Wanted posters were printed signs found in cities that featured the face of various criminals or an Assassin, demanding for their immediate capture.
In 9th century England, the Grantebridgescire reeve Othswith set up a number of posters demanding the head of the criminal Egil the Fornicating Crow, who was wanted under Danelaw and in the jurisdictions of both King Alfred of Wessex and Burgred of Mercia for a number of thefts and murdering several innocent Norsefolk.
In 15th century Italy, Ezio Auditore da Firenze first encountered them after the execution of his family. The posters prominently displayed the Pazzi family crest and promised awards of 50,000 florins to anyone who killed or captured the Assassin once he had committed socially unacceptable behavior.By tearing down wanted posters within cities, Ezio quickly learned to avoid the presence of guards while doing so, who were often alerted once they had detected his actions.
- Many of the posters displayed in Florence, Venice, Forlì and San Gimignano were placed in unusual places, where citizens could hardly see them, negating their intended purpose. However, the posters in Rome were often placed at ground level and in more crowded areas.
- In New Orleans and the Louisiana Bayou, just about all posters were posted on street level.
- Assassin's Creed II: Discovery has a feature to insert one's photos in place of Ezio's printed face.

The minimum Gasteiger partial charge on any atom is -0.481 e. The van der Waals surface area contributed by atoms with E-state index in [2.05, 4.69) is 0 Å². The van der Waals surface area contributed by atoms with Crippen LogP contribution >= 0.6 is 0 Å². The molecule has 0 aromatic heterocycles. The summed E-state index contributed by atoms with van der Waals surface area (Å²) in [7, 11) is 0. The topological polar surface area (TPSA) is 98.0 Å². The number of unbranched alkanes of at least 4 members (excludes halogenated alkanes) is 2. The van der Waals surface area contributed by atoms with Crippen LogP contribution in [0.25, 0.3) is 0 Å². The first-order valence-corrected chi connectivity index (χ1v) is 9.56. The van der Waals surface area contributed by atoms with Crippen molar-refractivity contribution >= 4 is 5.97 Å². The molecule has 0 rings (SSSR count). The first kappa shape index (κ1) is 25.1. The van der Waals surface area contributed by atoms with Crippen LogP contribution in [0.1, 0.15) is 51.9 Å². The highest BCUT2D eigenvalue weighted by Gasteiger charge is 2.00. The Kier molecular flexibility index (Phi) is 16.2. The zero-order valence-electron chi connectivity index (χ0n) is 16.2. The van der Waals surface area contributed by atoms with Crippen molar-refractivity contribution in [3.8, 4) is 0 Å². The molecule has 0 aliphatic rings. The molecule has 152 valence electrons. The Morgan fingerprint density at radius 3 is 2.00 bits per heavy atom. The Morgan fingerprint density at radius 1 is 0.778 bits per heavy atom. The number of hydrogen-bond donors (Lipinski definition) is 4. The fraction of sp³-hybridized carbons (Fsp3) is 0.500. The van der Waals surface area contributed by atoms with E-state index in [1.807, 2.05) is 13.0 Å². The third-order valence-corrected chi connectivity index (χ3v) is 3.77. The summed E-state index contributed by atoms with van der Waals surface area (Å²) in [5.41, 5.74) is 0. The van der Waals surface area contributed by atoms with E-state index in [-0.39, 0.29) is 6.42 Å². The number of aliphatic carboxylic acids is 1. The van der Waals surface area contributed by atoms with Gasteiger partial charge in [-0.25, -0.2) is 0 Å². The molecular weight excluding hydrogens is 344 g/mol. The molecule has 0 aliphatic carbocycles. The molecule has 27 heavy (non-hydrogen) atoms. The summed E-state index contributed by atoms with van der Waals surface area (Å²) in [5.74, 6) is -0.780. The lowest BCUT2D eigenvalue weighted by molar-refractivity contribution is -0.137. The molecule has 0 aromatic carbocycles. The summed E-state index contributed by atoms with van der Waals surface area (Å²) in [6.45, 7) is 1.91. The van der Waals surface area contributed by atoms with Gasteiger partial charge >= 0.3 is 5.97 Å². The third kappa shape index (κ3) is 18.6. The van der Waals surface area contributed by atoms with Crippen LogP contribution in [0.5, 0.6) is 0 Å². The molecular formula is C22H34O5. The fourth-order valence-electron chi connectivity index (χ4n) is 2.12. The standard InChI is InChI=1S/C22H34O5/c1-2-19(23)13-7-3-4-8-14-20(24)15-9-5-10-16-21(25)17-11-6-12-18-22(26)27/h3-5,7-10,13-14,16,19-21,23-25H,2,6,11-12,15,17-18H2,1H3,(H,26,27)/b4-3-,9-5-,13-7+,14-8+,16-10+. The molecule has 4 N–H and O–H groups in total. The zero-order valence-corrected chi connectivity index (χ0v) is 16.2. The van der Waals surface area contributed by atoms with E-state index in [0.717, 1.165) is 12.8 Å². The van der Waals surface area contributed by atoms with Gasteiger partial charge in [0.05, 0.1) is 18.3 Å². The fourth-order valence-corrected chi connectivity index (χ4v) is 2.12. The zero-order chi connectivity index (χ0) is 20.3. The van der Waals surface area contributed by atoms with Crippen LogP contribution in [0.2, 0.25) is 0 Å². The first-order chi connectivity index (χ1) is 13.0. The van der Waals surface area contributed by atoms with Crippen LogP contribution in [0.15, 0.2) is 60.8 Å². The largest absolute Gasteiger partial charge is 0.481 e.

- The posters continued to state that members of the Pazzi family would offer a reward even after the Pazzi conspirators had all been killed by Ezio.
- The posters in Assassin's Creed: Brotherhood remained the same as the ones in Assassin's Creed II, though the symbol of the Pazzi family was replaced with that of the Borgia.
- If a poster was located on the wall of a Borgia tower, igniting the tower would not remove the poster or lower notoriety.
- Contrary to the posters issued for Ezio, in Colonial America the depicted image would update as Ratonhnhaké:ton grew older and became a full Assassin.
- The message on the Italian wanted posters was erroneously translated, as "morti di vivo" translates to 'dead of alive', whereas the correct phrasing would be "vivo o morto".
- Though the posters for Aveline de Grandpré could be seen as early as 1765, when Louisiana was still under French rule, they would be written in Spanish.